Iraq (ODM/MNN) — More Western nations are rallying together to support Kurdistan forces in the fight against Islamic State (IS) terrorists. Meanwhile, believers are coming alongside Iraqi refugees in the name of Christ.
Britain and six other countries have agreed to supply Kurdish militia with small arms and ammunition. On Tuesday, U.S. defense secretary Chuck Hagel praised the UK, France, Canada, Croatia, Denmark, Italy, and Albania for their commitment to equip the Kurdish “peshmerga.”
According to this BBC profile, peshmerga are the armed defendants of Kurdistan.
“The determination of the Iraqi people and the international community to counter the threat posed by [IS] is only growing,” Hagel stated.
The faces of tragedy
On the ground in Erbil, Open Doors USA is addressing the physical and spiritual needs of Iraqi refugees. The following is a first-hand account shared by “Lydia:”
“In Ankawa, the Christian neighborhood in Erbil, many people have found refuge in a public park. Open areas are now packed with tents. Clothes are tightened between the trees so people can find shelter from the burning sun. Temperatures are over 100.
The park is across from Mart Shmoni, a Syriac Catholic church. On the street, next to the church gate, is a small room. A line of people is in front of it, waiting for their turn to visit the room, one by one.
Father Emmanuel Adel Kallo took us inside the room. He explains that most people couldn’t take any official papers with them, such as birth, baptism, and marriage certificates. If refugees want to leave the country, they need those papers as a proof they are Christian when seeking for asylum. In the room, church workers fill out these forms under supervision of a priest.
Seeing the number of people, it means that many Christians will leave the country or at least want to be prepared for it. And who will blame them? A man tells me he has no hope that he will be able to go back to Mosul again. He lived in a neighborhood where Muslims and Christian lived together in peace. They had meals together. They shared a cup of tea. They were friends.
However, when Islamic State (IS) came, even his Muslims friends turned against the Christians and wanted them to leave. They even helped IS drive them out. “It felt like a stab in the back. I was betrayed by close friends. This time I can’t go back,” he says.
Looking around, I see the same sorrow and disillusion in other faces. It breaks my heart, and I have to swallow hard to keep my emotions in the right balance. Some tears are fine, but I don’t want to burst out crying here.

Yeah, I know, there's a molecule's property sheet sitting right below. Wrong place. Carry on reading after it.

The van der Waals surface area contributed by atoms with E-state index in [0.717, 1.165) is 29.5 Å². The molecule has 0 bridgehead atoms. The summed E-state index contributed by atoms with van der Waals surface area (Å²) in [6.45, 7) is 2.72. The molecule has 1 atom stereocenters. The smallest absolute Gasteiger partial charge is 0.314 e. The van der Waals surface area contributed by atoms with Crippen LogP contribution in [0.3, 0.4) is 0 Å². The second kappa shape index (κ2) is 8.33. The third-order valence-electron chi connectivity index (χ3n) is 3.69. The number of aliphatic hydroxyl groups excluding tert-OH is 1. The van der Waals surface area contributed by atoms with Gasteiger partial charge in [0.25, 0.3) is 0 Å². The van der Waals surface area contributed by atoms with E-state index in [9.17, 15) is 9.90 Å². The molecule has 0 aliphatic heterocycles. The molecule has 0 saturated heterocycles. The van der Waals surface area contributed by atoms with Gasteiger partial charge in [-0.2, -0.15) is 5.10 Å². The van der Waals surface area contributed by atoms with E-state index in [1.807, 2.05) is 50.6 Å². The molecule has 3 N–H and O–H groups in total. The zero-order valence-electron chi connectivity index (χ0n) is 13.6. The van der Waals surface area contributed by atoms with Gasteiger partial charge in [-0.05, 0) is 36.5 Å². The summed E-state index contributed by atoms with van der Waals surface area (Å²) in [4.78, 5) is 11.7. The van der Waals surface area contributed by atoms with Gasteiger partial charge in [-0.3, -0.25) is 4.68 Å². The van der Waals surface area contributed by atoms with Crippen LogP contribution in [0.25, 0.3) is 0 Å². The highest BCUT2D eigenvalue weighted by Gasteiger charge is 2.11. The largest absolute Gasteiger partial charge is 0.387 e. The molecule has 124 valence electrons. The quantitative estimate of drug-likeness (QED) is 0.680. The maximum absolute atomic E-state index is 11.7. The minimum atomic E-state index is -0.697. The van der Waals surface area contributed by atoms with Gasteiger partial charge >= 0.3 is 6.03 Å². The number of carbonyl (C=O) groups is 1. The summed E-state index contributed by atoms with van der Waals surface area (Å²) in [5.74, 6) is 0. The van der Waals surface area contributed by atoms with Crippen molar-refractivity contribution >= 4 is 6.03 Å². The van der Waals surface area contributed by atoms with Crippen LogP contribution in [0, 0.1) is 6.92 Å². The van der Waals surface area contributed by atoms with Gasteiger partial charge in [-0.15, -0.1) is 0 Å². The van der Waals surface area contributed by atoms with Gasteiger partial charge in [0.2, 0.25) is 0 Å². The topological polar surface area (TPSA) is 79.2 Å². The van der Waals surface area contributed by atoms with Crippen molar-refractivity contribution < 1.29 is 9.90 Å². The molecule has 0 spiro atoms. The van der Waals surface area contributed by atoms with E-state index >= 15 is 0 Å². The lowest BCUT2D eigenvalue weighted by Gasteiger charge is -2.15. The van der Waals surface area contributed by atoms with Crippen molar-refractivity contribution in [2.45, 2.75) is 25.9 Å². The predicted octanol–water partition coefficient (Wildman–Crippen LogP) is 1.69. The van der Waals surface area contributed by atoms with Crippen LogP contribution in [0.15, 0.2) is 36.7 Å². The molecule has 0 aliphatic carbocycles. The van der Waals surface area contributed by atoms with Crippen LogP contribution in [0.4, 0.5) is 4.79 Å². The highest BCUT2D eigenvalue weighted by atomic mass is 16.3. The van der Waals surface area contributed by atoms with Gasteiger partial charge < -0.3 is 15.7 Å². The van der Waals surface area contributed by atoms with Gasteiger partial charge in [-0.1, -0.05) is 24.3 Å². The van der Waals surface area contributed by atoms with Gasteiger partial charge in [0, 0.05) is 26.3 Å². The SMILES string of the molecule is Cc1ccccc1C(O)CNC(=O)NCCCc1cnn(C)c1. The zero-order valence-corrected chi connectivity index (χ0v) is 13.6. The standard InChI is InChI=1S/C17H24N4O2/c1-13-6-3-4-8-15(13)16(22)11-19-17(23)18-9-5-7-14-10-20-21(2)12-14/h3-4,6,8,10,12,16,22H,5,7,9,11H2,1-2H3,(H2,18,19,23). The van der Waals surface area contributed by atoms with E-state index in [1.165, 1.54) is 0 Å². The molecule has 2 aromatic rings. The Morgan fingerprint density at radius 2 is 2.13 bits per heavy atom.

Father Emmanuel showed us the church yard and the public park. Lane after lane, tent after tent, every tree or place of shadow is occupied by elderly people, mothers, fathers, young adults, teenagers, and children. In total there are about 650 families, and every day there are new people arriving. The place is crowded. At night, even the walking areas are used by people to lay down a mattress. People sleep in the open air, accompanied by centipedes, cockroaches, and other nasty bugs.
Back on the street we visited a big tent: the medical clinic. There is hustle at the entrance of the tent. A man is aggressive. He is stressed and ready to fight his way into the clinic. Father Emmanuel takes control. He tries to calm the man down and keep him from fighting. The man has been given a place to sit, but he is still stressed and speaking with a loud voice. At last he is quiet.
People are worn out. It is hot and they are traumatized. Thank God there is comforting as well.
During the tour, Father Emmanuel is called on the phone many times. Everywhere he goes, people ask him to solve problems or just to have a chat. And every time he shows them kindness, attention, and compassion. This man must be under a lot of pressure, and still he is able to help and is kind to everyone. Not only Christians, but also to Muslims refugees, Yezidi, and other minorities. “Because,” he says, “Jesus loves everyone! He will provide.”
A senior man tapped me on my shoulder. While indicating his thirst, he points to the little bottle I have. It moves me because I realize that in a normal situation he would never have asked such a thing from a foreign woman. I give it to him immediately.
I pray that God will mend the broken and He will quench all of peoples’ thirst, whether it be physical or spiritual.”